Monday, January 19, 2015

Brooklyn Nets: The Woes of Flatbush

From the desk of:  THE HOOPS OF FLATBUSH

Outside of a Kevin Garnett headbutt, 
the Hoops have been doing little rumbling in Flatbush.

BROOKLYN NETS: Time For Hollins and the Hoops to Get Out of Town and Regroup.

With forty-one games in the books, the Brooklyn Nets are at the halfway point of the season.

If the playoffs started today, the Nets would qualify as the Eastern Conference 8th seed.  That's a small consolation though.  Along with the Miami Heat, they are presently the only two qualifiers with losing records in a very weak field.  That makes them nothing more than the best of the rest; hardly a contender.

The Nets have a 17-24 record, which in today's NBA is actually good enough for 2nd place in the Atlantic Division; nine games behind the Toronto Raptors.

In closing out the first half of their season Saturday night against the Wizards, with less than a minute left in the game and the Nets down by only five, I saw Coach Hollins implement no particular plan, and a team playing with no particular enthusiasm, or clue.

After the game, Jarrett Jack said they were tired.  That might have been true for him, otherwise, yes, Barclays fans are getting worn down by a tired situation.

Sensing the Nets desperately needed to get out of town, the schedule makers mercifully sent Coach Hollins and the Hoops out west this week for games against the Kings, Clippers, and Jazz.

The damage, however, has been done.  Friday's victory over Washington on the front end of a home-and-home snapped their 7-game losing streak.  Saturday's loss nonetheless became their 8th loss in their last 9 games; made them 2-8 in the new year; and dropped them to 8-14 at home.

They have exactly three highlights this season; an overtime victory over the Spurs, an impressive win over the Bulls, and perhaps Friday's victory over the Wizards.  They otherwise failed to sustain, following the San Antonio victory with a 3-game losing streak, and following that Bulls victory by losing 8 of their next 10 games.

What comes next is anyone's guess.

What we do know, is that this team is a slow, plodding, nonathletic, non-rebounding mess.  They lost a ponderous game to Philadelphia earlier this month, and for a third straight season own an amateurish record against winning teams.

Through 2 1/2 seasons in Brooklyn, the Nets are 110-95, and fading.  They won 49 games in their inaugural season, then dropped to 44 victories last season.  They need to go 23-18 the rest of the way just to reach 40 wins for a 3rd straight season, and go 24-17 just to finish the season with a .500 record.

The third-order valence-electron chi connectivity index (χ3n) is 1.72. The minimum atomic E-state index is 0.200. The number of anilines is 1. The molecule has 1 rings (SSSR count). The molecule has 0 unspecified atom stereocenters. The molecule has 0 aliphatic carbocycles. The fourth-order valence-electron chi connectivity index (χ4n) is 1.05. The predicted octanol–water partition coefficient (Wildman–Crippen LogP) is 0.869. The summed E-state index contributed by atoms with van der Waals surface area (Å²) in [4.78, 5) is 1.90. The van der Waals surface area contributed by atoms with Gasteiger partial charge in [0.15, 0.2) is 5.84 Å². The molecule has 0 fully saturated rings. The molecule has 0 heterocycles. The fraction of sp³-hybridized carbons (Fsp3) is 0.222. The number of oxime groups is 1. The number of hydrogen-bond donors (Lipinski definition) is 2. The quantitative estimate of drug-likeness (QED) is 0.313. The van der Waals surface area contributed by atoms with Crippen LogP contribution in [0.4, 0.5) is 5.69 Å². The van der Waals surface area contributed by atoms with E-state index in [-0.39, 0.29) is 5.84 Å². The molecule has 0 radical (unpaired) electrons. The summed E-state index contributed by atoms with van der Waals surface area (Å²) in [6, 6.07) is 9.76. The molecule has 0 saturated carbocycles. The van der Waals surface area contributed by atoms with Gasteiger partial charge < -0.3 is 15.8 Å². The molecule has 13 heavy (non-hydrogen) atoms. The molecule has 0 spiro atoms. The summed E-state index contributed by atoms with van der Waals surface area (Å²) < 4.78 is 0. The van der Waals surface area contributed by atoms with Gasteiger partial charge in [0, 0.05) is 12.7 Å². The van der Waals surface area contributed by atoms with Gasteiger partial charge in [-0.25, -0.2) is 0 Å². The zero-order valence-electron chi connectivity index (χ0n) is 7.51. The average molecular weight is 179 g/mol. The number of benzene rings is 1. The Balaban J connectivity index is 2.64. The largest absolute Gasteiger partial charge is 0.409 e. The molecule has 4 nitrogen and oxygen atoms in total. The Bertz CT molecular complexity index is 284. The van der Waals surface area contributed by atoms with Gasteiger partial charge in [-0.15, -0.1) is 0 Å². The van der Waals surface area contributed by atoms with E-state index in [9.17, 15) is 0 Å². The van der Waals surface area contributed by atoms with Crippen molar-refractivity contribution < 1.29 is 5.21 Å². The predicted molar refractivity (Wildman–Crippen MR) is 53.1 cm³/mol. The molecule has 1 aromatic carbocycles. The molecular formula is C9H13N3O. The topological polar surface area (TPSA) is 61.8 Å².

For too long now, their two franchise players have failed to stay healthy.  This season, their limited play on the floor earned them seats on Coach Hollins' bench until further notice.

Worth mentioning is that Lionel Hollins is Billy King's 4th head coach in less than three seasons, and in an indirect way, Billy King's harshest critic.  The man minces no words when criticizing King's creation to the press.  During a recent post-gamer, he said the Nets identity was that of a bad shooting team.

Lines like that leave little room for interpretation.

Gerald Wallace; Paul Pierce; Shaun Livingston; Andray Blatche; Reggie Evans; Andrei Kirilenko; Marcus Thornton just to name a few - including the present collection - it's been three seasons of revolving rosters with no end in sight.

In the process, Billy King has this team financially capped out through next season, and has compromised the draft for years to come.

Their #1 pick in this summer's draft is expected to be swapped with the Atlanta Hawks - the #1 team in the Eastern Conference.

The Nets future drafts are no less compromised.  Boston owns the Nets 2016 #1 pick, and the Clippers have a right to swap #2 picks.  In 2017, Boston holds the right to swap #1, while the Nets #2 went to Atlanta.  In 2018, Boston owns Brooklyn's #1, and their #2 is potentially lost to Philadelphia. Philly also owns their 2020 #2 pick.

You would think such circumstances would inspire ownership to get involved, if not trigger a mushroom cloud rising over Flatbush.  But, instead of lashing out at his overly expensive, woefully under performing team, and at the GM responsible for putting this mess together, Mikhail Prokhorov is reportedly bailing out on Brooklyn.

The trade deadline is one month away, and with an apparent lack of oversight, Billy King is seemingly free to continue running a muck.

Woe is Flatbush.


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